I want everyone in this thread to put on their thinking caps and ponder this:
How much equipment is unavailable these days? How many cars have been lost since January 1, 2015? How many of the NEW baggage cars are currently out of service and will not be available for some time? ACS-64s? Diesels? Did anyone realize there was yet another diesel vs truck incident today?
It is to the point that even the mighty NEC is losing cars to prop up off corridor trains due to equipment being damaged in accidents, held up in lawsuits or just falling apart from constantly being on the go. So, unless someone is putting up BILLIONS to maintain what is already operating (by congressional mandate), I look at these proposals as "ideas" that may seem nice, but have little realistic chance of occurring. Unless someone pays, the gaps are going to get larger.
As I've stated before, the bane of my existence is not being able to bury you with service proposals and route analysis studies that have occurred. They are way deeper than most of what has been proposed, and they have costs, potential ridership numbers, equipment counts etc. They would make your mind melt. If you want to do something, why not file a FOIA request and see if they will grant you access?
in the meantime, if I see a good idea, i chime in. When the thread passed about the second Pennsylvanian, I found the slot, equipment, times and balanced the fleet.
If I see a bad idea, I will indicate why it is bad...just as I did above. There are threads that cover the limitations of operating East of New York. I started a thread on Railroad.net on operations east of NYC when I mentioned extending a Florida train to Bos. That was at least 4 years ago. In that time, some of the bridges that caused the train count have been rebuilt. However, there is much more work to be done. So, it will be interesting to see if the Coast Guard amends the cap in 2018, when they are up for review.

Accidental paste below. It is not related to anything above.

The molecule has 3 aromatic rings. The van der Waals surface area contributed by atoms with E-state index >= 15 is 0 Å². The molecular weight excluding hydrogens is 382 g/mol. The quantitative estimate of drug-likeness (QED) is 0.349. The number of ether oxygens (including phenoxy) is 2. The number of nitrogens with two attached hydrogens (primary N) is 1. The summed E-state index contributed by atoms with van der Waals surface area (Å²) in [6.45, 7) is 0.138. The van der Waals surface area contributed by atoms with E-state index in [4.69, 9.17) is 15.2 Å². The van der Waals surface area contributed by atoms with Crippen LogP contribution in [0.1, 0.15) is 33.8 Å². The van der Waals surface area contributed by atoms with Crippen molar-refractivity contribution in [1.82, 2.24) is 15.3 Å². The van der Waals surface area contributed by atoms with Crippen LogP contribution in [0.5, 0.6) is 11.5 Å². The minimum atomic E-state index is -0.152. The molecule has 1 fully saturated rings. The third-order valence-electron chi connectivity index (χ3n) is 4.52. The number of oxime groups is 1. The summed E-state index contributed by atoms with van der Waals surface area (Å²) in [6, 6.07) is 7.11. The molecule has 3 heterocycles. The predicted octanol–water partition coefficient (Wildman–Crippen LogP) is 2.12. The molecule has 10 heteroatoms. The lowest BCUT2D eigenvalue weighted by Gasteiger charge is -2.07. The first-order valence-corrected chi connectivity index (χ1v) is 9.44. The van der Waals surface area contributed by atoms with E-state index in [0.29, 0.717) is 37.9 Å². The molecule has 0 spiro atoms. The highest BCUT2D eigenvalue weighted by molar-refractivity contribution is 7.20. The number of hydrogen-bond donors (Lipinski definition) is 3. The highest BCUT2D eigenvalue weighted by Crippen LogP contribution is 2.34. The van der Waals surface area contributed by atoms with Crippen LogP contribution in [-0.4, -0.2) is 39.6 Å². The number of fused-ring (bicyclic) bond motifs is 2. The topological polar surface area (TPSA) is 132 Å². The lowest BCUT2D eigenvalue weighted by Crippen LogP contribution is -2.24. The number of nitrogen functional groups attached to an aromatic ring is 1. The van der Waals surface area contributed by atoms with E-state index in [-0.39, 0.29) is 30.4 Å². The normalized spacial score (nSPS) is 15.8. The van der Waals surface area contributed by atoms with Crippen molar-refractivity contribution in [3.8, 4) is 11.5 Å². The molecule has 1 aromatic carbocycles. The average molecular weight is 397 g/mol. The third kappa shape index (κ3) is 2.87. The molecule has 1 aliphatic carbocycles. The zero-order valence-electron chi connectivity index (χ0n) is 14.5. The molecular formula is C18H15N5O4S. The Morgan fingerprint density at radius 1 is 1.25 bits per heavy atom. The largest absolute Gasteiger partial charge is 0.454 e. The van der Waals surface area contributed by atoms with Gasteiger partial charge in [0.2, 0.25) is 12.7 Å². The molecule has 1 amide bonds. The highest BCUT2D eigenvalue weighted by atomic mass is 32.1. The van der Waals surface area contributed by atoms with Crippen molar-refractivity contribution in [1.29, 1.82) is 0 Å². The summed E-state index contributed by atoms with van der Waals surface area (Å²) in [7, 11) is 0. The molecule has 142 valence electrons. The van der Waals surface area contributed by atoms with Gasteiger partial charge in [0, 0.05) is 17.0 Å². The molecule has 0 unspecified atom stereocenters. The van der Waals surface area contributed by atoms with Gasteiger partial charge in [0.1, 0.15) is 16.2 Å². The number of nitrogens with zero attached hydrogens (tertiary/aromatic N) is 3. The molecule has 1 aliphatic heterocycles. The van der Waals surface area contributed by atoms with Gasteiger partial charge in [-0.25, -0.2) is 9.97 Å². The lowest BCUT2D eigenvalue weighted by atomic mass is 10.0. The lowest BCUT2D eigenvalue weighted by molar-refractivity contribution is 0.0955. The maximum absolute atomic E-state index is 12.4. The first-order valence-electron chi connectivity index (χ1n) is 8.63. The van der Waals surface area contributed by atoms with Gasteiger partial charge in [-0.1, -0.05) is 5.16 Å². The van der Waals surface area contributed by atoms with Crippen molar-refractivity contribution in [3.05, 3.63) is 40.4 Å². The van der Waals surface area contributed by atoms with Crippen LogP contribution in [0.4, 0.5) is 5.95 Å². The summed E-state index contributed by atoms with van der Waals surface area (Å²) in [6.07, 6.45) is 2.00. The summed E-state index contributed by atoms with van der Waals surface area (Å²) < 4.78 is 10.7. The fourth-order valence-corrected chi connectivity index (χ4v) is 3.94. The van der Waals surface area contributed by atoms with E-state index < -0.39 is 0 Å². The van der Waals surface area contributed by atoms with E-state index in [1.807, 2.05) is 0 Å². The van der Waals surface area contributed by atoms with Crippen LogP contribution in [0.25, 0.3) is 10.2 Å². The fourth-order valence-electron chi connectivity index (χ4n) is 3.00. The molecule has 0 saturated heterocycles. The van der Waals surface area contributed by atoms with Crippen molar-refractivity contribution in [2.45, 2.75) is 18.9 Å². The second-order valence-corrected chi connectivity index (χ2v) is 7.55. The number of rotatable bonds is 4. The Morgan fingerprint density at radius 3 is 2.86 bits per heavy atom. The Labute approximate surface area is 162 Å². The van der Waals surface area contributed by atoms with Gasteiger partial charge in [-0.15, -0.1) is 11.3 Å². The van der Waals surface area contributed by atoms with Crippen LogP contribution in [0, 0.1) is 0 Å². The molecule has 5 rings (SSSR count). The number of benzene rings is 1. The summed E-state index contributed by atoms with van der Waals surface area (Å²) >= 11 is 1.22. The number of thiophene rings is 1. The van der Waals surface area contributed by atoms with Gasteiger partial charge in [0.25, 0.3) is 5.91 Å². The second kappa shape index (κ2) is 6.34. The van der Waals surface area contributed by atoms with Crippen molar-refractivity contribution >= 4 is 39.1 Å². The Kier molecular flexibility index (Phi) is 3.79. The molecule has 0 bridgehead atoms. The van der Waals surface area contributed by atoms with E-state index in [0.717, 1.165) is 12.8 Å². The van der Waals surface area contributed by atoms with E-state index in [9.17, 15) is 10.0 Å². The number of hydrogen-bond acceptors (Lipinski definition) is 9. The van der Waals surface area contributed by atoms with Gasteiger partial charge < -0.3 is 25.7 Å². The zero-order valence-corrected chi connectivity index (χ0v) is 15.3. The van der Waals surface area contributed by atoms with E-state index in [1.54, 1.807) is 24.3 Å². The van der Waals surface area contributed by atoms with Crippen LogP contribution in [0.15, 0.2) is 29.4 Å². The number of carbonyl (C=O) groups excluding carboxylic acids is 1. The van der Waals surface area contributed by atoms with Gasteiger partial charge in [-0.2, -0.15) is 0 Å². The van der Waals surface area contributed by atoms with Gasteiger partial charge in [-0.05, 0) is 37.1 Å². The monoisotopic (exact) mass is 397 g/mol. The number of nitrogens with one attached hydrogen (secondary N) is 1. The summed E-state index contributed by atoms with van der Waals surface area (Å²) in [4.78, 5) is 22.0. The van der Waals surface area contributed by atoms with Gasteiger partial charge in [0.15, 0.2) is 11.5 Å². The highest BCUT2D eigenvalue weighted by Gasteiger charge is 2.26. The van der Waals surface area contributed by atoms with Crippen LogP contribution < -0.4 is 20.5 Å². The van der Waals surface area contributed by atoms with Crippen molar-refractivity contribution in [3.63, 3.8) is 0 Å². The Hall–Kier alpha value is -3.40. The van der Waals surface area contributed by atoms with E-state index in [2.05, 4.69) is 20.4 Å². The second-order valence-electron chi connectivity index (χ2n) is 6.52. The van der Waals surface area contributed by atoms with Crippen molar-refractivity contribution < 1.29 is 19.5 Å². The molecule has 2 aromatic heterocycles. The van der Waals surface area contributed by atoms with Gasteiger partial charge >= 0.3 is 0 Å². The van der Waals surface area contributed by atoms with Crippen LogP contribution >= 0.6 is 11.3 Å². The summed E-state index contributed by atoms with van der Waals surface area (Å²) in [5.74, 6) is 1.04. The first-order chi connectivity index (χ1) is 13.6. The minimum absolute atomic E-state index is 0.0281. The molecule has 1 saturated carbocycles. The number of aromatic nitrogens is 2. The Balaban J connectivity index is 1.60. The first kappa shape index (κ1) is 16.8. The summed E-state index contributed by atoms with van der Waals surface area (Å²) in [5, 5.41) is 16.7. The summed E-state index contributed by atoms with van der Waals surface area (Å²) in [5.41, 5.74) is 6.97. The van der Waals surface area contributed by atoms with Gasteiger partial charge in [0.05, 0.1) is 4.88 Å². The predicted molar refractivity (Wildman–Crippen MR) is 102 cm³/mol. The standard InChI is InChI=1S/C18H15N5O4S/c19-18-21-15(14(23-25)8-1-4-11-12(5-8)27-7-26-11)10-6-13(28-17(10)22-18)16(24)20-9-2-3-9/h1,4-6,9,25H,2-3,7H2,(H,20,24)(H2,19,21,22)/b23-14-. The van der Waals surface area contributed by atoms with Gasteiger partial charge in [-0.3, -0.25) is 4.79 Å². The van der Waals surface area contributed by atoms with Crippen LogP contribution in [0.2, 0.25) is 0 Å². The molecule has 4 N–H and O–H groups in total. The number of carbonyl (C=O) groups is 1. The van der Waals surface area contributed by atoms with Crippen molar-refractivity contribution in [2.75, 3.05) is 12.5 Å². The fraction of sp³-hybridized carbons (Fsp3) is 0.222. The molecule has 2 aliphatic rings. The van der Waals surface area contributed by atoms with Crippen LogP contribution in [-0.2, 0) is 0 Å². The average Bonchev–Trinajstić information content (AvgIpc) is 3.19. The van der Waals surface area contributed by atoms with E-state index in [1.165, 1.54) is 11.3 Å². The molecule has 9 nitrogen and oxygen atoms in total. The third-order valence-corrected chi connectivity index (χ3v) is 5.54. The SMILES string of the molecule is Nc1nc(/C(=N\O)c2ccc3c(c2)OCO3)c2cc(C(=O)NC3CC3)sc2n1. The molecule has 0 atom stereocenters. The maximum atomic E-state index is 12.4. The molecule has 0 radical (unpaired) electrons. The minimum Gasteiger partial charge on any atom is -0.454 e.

However, if more slots are found, is it better to operate a small long distance train, with its limited revenue potential (but greater direct network access) or restore the two canceled Acela trains, with their high revenue potential?
That is a real discussion, with real consequences, that requires real knowledge of how Metro-North and/or CSX (if you choose the inland route) bills Amtrak for passage. Is it by the number of trains? Is it by hour of the day (premium slot vs off peak slot?) Is it by number of cars? How much would servicing cost? Storage? Maintenance? Wear and tear? How do these items stack up to the benefits of the proposals?
These are just a few of the things that come into play and this is the reason why you don't see a ton of passenger operations. This is a very expensive operation. Even commuter services that carry thousands of people a day can't cover their costs. So, imagine some of the states, facing a budget shortfall deciding to subsidize some of suggestions the members of this board make.
Does that mean give up? No, but carping on a board without lobbying (and I do pay into a lobbying group) is just internet banter.